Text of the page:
The next day, a friend and I were upgraded to first class on the flight from Tampa to Chicago. I looked at him as we sat down and grabbed a glass of orange juice, “You know, if anybody in a uniform walks through that door, I am giving them my seat”. He replied, “I know, if that happens we are giving away two seats today”. Not to spoil the story, but nobody in uniform walked through the door. We traveled first class.
I kept thinking to myself about the gesture Rhys made as a matter of routine and how absolutely powerful it was for a young man to have such wisdom and compassion. I could not get over how moving it was. Not that it is so out of this world unthinkable-but I have never thought to do it. Now and forever more-I will be thinking it, and more importantly acting on it.
This brings me to the next part of the story, because there is a leg from Chicago to San Diego. So, I put it out there, “If there is a uniform, it gets my seat”. Only problem is, I didn’t have a seat in first class from Chicago. I was on the wait list, and I was five or six passengers down-not much chance of it on a sold out aircraft. I thought, “Next time”.
I walked to the gate, people were piled up everywhere waiting to get on the plane. As I approached the mob I heard my name being called, “I’m getting a first class seat!” I did…I stood there with a grin on my face while the agent printed my ticket, “3B” for me. Then, I heard a baby crying. I looked to my left and a young mother stood at the counter trying to quiet the child with a frantic look on her face. Another gate agent was desperately trying to find her a seat on an already overbooked aircraft of worried passengers. “3B,” that beautiful golden colored ticket began burning my hand. I knew I had to give it up. I asked the gate agent, “If I give you this, will you give it to this mother and her child?” The response (with a smile) “Yes, and I will even give you another seat, how’s 31C work for you?”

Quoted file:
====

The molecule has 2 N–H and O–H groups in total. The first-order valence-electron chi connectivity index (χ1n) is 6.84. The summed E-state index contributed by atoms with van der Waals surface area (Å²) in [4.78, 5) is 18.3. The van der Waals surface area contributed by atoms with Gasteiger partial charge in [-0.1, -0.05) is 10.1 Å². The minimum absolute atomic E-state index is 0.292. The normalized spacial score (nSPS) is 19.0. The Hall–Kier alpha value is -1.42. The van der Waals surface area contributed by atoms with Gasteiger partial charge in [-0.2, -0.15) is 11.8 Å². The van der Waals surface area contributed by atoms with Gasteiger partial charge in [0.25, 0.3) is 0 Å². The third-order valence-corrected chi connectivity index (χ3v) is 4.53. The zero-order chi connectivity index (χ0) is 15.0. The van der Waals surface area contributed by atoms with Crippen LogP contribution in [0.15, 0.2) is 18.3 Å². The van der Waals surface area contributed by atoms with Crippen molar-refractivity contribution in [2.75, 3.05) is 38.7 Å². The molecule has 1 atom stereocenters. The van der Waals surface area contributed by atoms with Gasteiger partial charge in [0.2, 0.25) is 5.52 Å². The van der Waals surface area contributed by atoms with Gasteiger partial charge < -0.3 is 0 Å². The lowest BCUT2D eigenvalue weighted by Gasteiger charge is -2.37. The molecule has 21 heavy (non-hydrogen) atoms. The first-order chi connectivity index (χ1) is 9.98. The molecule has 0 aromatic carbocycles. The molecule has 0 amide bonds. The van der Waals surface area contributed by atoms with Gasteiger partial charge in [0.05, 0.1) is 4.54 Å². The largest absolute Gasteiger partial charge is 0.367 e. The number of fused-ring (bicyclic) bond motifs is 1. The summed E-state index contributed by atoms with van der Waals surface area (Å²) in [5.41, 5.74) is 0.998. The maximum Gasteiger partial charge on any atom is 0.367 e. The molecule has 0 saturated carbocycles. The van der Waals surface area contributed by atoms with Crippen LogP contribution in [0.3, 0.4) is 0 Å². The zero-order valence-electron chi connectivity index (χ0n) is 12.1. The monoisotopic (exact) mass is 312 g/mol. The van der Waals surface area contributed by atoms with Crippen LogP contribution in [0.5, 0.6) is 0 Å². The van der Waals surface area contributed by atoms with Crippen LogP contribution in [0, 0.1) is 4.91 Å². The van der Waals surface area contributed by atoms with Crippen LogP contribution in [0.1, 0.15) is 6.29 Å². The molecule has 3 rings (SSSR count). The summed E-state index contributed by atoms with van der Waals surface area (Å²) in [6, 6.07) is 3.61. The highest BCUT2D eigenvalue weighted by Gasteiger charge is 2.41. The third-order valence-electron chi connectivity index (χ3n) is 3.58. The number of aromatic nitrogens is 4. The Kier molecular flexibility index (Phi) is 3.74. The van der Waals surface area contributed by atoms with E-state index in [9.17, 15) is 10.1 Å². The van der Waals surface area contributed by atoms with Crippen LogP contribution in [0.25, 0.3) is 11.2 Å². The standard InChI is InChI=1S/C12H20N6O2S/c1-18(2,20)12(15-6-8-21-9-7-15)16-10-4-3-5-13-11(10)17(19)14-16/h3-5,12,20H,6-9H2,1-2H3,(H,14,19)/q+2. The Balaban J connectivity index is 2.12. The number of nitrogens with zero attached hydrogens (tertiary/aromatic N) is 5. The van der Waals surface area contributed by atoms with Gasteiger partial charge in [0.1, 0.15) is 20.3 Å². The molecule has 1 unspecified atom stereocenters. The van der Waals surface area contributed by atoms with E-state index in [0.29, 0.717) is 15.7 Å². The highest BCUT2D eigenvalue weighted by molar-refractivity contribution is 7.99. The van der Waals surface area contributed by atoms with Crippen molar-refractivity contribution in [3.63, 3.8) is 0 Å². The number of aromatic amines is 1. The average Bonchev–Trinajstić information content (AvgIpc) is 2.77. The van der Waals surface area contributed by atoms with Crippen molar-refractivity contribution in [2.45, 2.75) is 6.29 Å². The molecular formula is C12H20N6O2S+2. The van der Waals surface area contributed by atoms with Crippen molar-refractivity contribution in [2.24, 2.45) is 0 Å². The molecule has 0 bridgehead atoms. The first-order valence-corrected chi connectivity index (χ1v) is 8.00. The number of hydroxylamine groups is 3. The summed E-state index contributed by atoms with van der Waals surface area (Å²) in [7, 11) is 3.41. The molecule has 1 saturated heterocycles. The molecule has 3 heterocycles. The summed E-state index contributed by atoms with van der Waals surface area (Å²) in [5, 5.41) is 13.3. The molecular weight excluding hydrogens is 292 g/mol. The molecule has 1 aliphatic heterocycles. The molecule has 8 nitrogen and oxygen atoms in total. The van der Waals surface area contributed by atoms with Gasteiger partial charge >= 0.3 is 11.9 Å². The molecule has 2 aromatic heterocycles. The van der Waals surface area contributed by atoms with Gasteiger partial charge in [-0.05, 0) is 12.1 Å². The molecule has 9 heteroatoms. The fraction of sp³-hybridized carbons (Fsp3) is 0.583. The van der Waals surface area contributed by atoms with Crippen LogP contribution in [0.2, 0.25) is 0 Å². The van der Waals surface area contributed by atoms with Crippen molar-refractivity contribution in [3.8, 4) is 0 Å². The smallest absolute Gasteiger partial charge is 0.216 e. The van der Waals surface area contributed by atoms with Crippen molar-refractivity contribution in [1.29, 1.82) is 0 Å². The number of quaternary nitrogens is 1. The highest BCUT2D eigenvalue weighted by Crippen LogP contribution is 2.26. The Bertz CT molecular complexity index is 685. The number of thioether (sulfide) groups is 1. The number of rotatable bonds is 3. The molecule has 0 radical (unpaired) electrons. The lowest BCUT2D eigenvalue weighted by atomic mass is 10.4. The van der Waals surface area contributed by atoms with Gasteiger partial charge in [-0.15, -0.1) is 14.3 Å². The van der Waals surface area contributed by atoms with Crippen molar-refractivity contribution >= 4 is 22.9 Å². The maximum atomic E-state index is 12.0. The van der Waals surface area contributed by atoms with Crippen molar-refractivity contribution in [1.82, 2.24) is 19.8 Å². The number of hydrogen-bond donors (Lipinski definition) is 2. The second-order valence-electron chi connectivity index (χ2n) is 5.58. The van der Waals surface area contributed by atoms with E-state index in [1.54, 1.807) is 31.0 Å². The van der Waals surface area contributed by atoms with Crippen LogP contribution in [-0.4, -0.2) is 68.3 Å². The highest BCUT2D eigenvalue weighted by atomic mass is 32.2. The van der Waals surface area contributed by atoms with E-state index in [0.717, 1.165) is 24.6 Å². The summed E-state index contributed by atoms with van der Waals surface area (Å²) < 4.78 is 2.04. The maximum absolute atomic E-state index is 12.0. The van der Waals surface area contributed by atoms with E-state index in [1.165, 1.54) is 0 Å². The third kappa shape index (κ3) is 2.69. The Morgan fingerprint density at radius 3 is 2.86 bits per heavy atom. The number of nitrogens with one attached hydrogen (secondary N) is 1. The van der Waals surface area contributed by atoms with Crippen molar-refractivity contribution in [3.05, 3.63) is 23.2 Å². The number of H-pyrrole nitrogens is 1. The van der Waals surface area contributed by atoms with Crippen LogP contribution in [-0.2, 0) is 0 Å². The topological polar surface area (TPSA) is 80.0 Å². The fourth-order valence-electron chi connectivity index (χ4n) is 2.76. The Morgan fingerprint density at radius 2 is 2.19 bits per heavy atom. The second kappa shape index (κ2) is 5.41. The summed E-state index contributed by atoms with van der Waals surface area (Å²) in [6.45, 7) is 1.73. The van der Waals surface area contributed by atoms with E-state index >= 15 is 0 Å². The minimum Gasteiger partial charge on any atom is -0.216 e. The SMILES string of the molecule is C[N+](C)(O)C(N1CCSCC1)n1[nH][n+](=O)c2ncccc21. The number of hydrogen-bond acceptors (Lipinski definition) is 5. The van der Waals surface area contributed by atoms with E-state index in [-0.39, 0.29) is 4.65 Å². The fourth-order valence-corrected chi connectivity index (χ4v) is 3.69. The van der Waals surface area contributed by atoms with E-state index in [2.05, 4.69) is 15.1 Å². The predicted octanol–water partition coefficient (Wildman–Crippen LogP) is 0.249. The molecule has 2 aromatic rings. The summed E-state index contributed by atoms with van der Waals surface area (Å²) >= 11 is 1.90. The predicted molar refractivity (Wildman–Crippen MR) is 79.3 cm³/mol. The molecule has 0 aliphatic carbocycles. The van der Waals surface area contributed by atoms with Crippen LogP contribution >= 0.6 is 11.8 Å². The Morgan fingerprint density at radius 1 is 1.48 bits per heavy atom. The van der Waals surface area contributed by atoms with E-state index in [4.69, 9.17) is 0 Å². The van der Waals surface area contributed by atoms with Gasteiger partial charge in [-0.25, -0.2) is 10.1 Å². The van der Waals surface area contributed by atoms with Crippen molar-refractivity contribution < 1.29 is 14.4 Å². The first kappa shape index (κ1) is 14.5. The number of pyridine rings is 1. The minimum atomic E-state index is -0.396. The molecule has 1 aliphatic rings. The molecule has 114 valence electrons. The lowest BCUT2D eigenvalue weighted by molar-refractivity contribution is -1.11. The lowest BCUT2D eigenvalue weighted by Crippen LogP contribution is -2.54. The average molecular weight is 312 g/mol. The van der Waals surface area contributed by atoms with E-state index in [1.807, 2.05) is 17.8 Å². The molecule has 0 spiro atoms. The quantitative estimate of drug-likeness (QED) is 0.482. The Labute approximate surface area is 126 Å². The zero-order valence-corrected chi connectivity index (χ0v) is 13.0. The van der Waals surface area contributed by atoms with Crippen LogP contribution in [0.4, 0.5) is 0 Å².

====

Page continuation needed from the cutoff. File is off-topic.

Okay, “31C” for me.
I shuffled to the back, stowed my gear and sat down in a hot stuffy plane.
I pecked out a few emails and wished I could sleep through the 4.5 hour flight. I still don’t understand why it takes that long to get to San Diego from Chicago. To make matters worse, the in-flight movie was “Elf” which I didn’t like when it first came out…seven years ago. Now I was going to be forced to watch it for what must be the 17th time.